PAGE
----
Our latest post is from a special guest and Engine Yard partner Xavier Shay. He'll be running a pair of training sessions on "using your database to make your Ruby on Rails applications rock solid" at Engine Yard's San Francisco office on the 24th and 31st of July. Visit www.dbisyourfriend.com for course and registration details.
Bob opens a database transaction and selects everything from the books table. Tom comes along and adds a new book, then Bob, in his same transaction, repeats his same query for all the books. Does Bob see the new book that Tom added?
The answer is that you get to choose! It's important to understand what your choices are (and what choice your preferred database makes for you) so that you can ensure your code executes in a way that you intend.
The SQL standard specifies levels for how "isolated" transactions running at the same time are, all the way from being able to see uncommitted changes (not isolated) to effectively running the transactions in serial (full isolation). Academically there are eight levels of isolation, but for most purposes you only need to worry about the four defined by the standard. MySQL implements all four, PostgreSQL only two. You can specify a global isolation level for your database, but also override it for individual transactions.
The easiest to understand are the extreme levels: no isolation and total isolation. The first of these is known as read uncommitted, and it allows Bob to read the new book that Tom is adding even before Tom has committed his changes. As you can imagine this level is mostly useless, however it can very occasionally be handy in some reporting situations.
At the other end of the spectrum is full isolation, known in the spec as serializable. Bob will never see the new book that Tom is adding until he starts a new transaction. The database Bob sees is consistent---within the one transaction, the same query will always return the same result. At first glance this level seems like a great option but there's a lot of overhead involved, it drastically reduces the amount of concurrency you can achieve, and for most purposes the serializable level is overkill.
There are two isolation levels in between read uncommitted and serializable, they are read committed and read repeatable, and this is where it gets interesting. Read committed is the default isolation level in PostgreSQL and Oracle, and is one step up from read uncommitted. It is the most "common sense" level: Bob will not see any changes made by Tom until Tom commits them.
MySQL defaults to read repeatable. In this level, Bob will not see any updates Tom commits, but will see any inserts. Say in Bob's first select he sees one book titled "The Odessey". Tom then fixes the spelling mistake to "The Odyssey", and also add Homer's other epic poem "The Iliad". When Bob selects all books again, he will see "The Odessey" (old title, no spelling fix) and "The Iliad" (the inserted book).
To summarize, the four levels from least isolated to most isolated are: read uncommitted, read committed, repeatable read, and serializable. They define what types of changes made by Tom that Bob will be able to see within a single transaction.
Say the books we are selecting are ordered based on an arbitrary position column (they're on our bookshelf, for instance). Assume read committed isolation level.
Bob wants to move "The Odyssey" to the bottom position. To do this, he needs to update its position to the bottom of the list (position 4), then subtract 1 from all positions. At the same time, Tom is adding a new book "The Cypria". Working this through:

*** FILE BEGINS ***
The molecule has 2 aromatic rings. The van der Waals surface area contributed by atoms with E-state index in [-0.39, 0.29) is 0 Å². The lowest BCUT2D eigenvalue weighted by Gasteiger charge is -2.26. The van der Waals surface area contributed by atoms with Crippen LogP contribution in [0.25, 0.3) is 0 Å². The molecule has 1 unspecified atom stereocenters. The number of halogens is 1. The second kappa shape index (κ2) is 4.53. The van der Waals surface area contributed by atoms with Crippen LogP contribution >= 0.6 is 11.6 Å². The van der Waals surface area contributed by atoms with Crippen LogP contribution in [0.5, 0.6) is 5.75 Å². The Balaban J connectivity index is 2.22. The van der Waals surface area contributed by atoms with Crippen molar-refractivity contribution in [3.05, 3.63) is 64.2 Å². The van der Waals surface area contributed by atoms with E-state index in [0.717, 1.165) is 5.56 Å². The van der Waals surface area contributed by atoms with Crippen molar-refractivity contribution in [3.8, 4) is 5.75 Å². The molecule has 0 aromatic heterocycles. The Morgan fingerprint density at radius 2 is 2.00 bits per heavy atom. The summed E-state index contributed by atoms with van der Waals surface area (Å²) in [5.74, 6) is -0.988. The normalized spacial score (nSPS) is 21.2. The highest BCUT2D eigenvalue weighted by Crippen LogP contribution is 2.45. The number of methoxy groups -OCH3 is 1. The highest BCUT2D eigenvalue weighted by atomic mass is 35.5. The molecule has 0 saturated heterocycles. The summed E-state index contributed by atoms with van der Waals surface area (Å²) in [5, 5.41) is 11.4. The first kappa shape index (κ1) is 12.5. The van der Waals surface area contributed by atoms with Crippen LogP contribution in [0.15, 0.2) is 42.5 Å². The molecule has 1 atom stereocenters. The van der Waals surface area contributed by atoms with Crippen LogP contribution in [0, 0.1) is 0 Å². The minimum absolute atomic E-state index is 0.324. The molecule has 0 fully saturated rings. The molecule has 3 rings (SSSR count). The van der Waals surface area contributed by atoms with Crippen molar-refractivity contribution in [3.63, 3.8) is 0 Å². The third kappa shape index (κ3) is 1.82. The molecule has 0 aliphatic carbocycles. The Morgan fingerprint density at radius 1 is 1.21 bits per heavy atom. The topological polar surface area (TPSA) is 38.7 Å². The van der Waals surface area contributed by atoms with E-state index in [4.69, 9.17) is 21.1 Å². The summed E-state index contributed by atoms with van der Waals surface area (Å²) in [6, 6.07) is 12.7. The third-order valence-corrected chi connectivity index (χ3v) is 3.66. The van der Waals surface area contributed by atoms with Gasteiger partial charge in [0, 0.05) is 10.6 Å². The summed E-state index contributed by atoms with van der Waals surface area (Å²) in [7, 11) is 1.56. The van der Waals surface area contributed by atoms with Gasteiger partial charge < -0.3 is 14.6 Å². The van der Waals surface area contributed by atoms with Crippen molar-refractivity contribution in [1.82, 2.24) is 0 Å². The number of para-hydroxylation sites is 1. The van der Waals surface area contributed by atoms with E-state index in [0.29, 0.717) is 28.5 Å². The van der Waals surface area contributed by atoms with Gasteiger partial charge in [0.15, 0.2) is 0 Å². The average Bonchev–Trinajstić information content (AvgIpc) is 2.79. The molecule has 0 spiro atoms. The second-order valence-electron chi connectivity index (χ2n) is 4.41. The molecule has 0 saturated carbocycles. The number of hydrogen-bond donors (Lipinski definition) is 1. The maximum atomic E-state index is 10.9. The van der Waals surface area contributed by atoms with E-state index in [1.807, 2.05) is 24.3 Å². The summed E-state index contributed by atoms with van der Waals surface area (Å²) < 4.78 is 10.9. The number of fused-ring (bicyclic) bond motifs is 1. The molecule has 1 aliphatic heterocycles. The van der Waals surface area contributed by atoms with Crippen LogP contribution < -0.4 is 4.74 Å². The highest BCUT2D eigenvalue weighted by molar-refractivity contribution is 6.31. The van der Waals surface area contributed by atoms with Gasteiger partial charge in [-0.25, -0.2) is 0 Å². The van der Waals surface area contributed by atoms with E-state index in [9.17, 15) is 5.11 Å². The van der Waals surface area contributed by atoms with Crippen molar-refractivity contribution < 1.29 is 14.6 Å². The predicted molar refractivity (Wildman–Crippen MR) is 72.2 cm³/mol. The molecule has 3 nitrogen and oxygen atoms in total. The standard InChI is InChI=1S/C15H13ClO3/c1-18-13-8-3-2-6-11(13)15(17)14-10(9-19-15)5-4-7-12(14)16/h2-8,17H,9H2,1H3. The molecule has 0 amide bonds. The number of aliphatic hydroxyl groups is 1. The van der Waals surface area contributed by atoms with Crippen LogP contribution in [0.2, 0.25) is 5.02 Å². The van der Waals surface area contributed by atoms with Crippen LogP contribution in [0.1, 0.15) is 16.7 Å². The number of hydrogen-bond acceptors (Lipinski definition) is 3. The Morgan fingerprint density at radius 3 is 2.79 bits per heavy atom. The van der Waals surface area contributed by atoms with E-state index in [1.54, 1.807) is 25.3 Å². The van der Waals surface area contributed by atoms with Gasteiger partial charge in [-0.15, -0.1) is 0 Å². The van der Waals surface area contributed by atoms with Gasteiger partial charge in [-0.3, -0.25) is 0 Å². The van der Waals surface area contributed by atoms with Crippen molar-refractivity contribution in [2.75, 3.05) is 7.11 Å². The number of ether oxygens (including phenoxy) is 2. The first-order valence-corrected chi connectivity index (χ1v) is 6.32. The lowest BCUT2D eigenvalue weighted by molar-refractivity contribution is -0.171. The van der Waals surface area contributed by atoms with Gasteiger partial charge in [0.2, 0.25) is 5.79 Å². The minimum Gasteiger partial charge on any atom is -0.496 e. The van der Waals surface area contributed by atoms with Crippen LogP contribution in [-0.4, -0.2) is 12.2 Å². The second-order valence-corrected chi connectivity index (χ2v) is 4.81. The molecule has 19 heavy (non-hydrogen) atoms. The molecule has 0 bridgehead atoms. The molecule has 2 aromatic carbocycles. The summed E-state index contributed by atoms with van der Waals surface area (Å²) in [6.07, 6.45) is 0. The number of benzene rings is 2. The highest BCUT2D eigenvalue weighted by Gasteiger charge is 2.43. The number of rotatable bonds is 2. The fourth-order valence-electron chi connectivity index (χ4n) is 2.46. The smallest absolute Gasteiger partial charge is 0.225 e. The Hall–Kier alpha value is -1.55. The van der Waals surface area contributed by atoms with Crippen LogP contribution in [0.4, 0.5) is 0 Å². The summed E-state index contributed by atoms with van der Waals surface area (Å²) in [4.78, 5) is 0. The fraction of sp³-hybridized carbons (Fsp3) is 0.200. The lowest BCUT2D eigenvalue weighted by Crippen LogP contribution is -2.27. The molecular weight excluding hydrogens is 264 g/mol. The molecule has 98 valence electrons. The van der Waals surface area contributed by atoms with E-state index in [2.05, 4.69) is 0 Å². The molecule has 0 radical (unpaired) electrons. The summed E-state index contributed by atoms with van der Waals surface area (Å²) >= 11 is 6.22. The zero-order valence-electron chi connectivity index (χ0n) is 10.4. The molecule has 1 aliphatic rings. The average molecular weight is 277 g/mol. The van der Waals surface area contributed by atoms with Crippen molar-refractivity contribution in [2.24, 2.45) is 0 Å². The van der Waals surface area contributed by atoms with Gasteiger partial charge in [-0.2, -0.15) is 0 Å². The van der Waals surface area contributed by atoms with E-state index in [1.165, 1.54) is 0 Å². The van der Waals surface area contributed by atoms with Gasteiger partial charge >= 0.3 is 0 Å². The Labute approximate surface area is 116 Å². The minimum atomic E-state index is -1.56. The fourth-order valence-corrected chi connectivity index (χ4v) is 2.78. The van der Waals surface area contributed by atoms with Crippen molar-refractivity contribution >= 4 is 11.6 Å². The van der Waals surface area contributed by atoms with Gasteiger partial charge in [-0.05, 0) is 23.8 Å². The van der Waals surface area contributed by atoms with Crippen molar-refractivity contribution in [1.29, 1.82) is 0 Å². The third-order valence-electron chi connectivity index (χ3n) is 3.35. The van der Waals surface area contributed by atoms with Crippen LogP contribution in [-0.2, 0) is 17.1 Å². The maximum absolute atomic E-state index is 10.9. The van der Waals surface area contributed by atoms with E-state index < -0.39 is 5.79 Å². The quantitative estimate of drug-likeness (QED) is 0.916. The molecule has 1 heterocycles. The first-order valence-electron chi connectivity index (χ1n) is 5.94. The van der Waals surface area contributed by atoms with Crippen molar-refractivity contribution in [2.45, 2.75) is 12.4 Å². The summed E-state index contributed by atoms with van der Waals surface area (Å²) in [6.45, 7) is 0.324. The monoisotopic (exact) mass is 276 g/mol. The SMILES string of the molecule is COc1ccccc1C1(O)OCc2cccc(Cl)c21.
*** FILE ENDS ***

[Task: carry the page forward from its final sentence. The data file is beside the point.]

- Bob checks the bottom position, finds it to be 4
- Tom inserts "The Cypria" in the bottom position of 4
- Bob updates the position of "The Odyssey" to 4
- Bob subtracts 1 from all positions, and since he is using read committed he will "see" and update the newly inserted book.
Both "The Odyssey" and "The Cypria" have a position of 3
Title | Position
The Iliad | 1 The Nostoi | 2 The Odyssey | 3 The Cypria | 3
If Bob had used the serializable level, the list would have remained consistent for his entire transaction, so his update would not have affected "The Cypria" that Tom inserted, and so would not have updated its position from 4 to 3. (In practice the way databases normally handle this is to actually abort one of the transactions with an error.)
For those using Rails, you may have recognized the above scenario as a typical @acts_as_list@ scenario, and you'd be correct. In a default configuration, the @acts_as_list@ plugin makes the same mistake outlined above, and will leave you with inconsistent data. The quickest fix is to wrap all list operations in a serializable transaction.
(It may have occurred to you that some locking or a unique index on position could avoid the exact scenario above, but that breaks @acts_as_list@ and fails to address some other edge cases left as an exercise for the reader. The main point for the purpose of this article is to understand why it breaks under read committed, but works under serializable.)
As a general rule, read committed is a sensible default. It's easy to reason about, fast, and forces you to be explicit about your locking strategy. Jump up to serializable when needed, usually when dealing with ranges. MySQL's repeatable read default can be confusing and deadlock in unintuitive ways, as such it is not recommended.
This has been a very brief introduction to the four standard SQL isolation levels: read uncommitted, read committed, repeatable read, and serializable. Hopefully it has helped you get your head around them. I'll be going into much more detail with practical hands on exercises in my training days at Engine Yard's San Francisco office on the 24th and 31st of July. Visit www.dbisyourfriend.com for course and registration details.